Utilisation – steam and the process

Steam is generated, distributed and now it reaches the point of use. At the point of use, steam gives up its energy to the process, ie, a heat transfer takes place. Steam could be utilised for example, by any of the following processes:
  • Jacketed vessels
  • Heat exchanger
  • Autoclave
  • Heater battery
  • Process tank heating

Pressure reduction
We control steam to the process on start-up and also during normal working. Why?
  • On startup, a gradually increasing flow of steam will be needed to deliver slow heat build-up in the plant. As the process reaches the desired temperature, the flow must be reduced.

  • More important, steam is usually generated at high pressure, and the pressure may have to be reduced at the point of use, either because of the pressure limitations of the plant, or the temperature limitations of the process.
We therefore need a way to control the flow of steam. A PRV is a special Pressure Reducing Valve which functions as a safety device to keep the low pressure header from gaining more low pressure steam than it can distribute. A variety of pressure control options exist, from the simplest to the more complicated and accurate pressure reducers.

1.    Spring Loaded direct acting type: It is a low cost valve, but reduces pressure by a fixed amount of pressure drop, which can vary if the flowrate varies. Only useful for relatively stable flow rates.



Pic: PRESO Spring loaded Valve from ARI


2.    Self-acting diaphragm-type:
It is comparatively a low cost valve, and is easy to maintain. It is a mechanical device and can be easily looked after by the normal maintenance crew.



Pic: Predu from ARI Armaturen Steamline

3.    Actuated Control Valves: These are proper Control Valves, featuring either Pneumatic or Electric Actuators. In the Pneumatically actuated version, compressed air is applied to a diaphragm in the "actuator" to open or close the valve. The process has a sensor which is relaying process conditions to a controller. Depending on the set values, the controller compares the process condition with the set value and sends a corrective signal to the actuator, which adjusts the valve setting. In the Electrically actuated version, the same sinal from the Controller is used to set the position of a motorised actuator fitted to the Control Valve.



Pic: Stevi Control Valves with electric and pneumatic actuators

The CV is an electro-mechanical device and is highly specialized. Its accuracy is very high, but it is expensive. It needs trained personnel for maintenance.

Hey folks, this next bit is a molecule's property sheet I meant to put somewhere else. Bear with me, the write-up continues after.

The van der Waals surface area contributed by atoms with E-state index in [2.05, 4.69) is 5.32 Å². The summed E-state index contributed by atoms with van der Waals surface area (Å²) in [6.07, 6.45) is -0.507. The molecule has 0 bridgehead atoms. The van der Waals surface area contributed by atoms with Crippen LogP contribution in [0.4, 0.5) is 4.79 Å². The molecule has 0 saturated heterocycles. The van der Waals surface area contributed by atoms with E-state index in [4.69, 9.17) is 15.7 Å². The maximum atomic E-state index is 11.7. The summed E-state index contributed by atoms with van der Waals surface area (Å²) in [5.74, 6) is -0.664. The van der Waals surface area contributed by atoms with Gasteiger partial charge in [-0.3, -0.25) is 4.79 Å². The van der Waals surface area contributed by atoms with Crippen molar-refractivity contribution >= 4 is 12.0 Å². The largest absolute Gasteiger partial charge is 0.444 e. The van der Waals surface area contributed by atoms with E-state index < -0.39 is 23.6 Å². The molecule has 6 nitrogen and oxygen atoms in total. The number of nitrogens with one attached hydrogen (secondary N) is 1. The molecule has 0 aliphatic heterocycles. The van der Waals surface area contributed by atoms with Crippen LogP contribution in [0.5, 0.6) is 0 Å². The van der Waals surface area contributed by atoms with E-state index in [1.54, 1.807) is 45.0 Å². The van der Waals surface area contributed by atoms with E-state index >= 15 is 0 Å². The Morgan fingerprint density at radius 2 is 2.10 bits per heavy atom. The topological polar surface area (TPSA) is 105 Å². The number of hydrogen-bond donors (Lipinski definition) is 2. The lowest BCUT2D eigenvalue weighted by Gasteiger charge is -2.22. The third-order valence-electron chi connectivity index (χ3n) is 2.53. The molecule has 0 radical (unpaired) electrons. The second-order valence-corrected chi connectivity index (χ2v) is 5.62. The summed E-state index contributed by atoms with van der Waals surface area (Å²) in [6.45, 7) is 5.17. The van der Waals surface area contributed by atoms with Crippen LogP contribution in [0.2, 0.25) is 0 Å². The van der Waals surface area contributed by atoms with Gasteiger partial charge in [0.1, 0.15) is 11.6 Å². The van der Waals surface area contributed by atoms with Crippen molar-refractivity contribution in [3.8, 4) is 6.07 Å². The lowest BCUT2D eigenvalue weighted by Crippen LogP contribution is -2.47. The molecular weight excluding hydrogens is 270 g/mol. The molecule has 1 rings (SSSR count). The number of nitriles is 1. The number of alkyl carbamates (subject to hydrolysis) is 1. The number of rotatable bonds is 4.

Distribution end: On the steam mains and distribution lines, we reduce pressure using a simple direct-acting pressure reducing valve or a pilot operated valve. (1 or 2 above)

Utilisation end: This is the process end, which is a more critical area, and here control valves are used to control the flow of steam. (3 or 4 above)

The need to drain the heat transfer unit
When steam comes in contact with condensate cooled below the temperature of steam, it can produce another kind of water hammer known as thermal shock. Steam occupies a much greater volume than condensate, and when it collapses suddenly, it can send shock waves throughout the system. This form of water hammer can damage equipment, and it signals that condensate is not being drained from the system. Obviously, condensate in the heat transfer unit takes up space and reduces the physical size and capacity of the equipment. Removing it quickly keeps the unit full of steam.



Fig. Coil half-full of condensate can't work at full capacity.


As steam condenses, it forms a film of water on the inside of the heat exchanger. Non-condensable gases do not change into liquid and flow away by gravity. Instead, they accumulate as a thin film on the surface of the heat exchanger - along with dirt and scale. All are potential barriers to heat transfer.


Fig. Potential barriers to heat transfer: steam heat and
temperature must penetrate these potential barriers to do their work.



The need for Steam traps
All steam pipes and heat exchangers are drained by steam traps placed at strategic locations. The job of the steam trap is to get condensate, air and CO2 out of the system as quickly as they accumulate.
  • Condensate does not transmit heat effectively. A film of condensate inside plant will reduce the efficiency with which heat is transferred. Condensate also causes water hammer.
  • Dissolved air causes corrosion.

In addition, for overfall efficiency and economy, the trap must also provide.
  • Minimal steam loss. Unattended steam leaks can be very costly.
  • Long life and dependable service. Rapid wear of parts quickly brings a trap to the point of undependability. An efficient trap saves money by minimizing trap testing, repair, cleaning, downtime and associated losses.
  • Corrosion resistance. Working trap parts should be corrosion -resistant in order to combat the damaging effects of acidic or oxygen -laden condensate.
  • Air venting. Air can be present in steam at any time and especially on start -up. Air must be vented for efficient heat transfer and to prevent system binding.
  • CO2 venting. Venting CO2 at steam temperature will prevent the formation of carbonic acid. Therefore, the steam trap must function at or near steam temperature since CO2 dissolves in condensate that has cooled below steam temperature.
  • Operation against back pressure. Pressurized return lines can occur both design and unintentionally. A steam trap should be able to operate against the actual back pressure in its return system.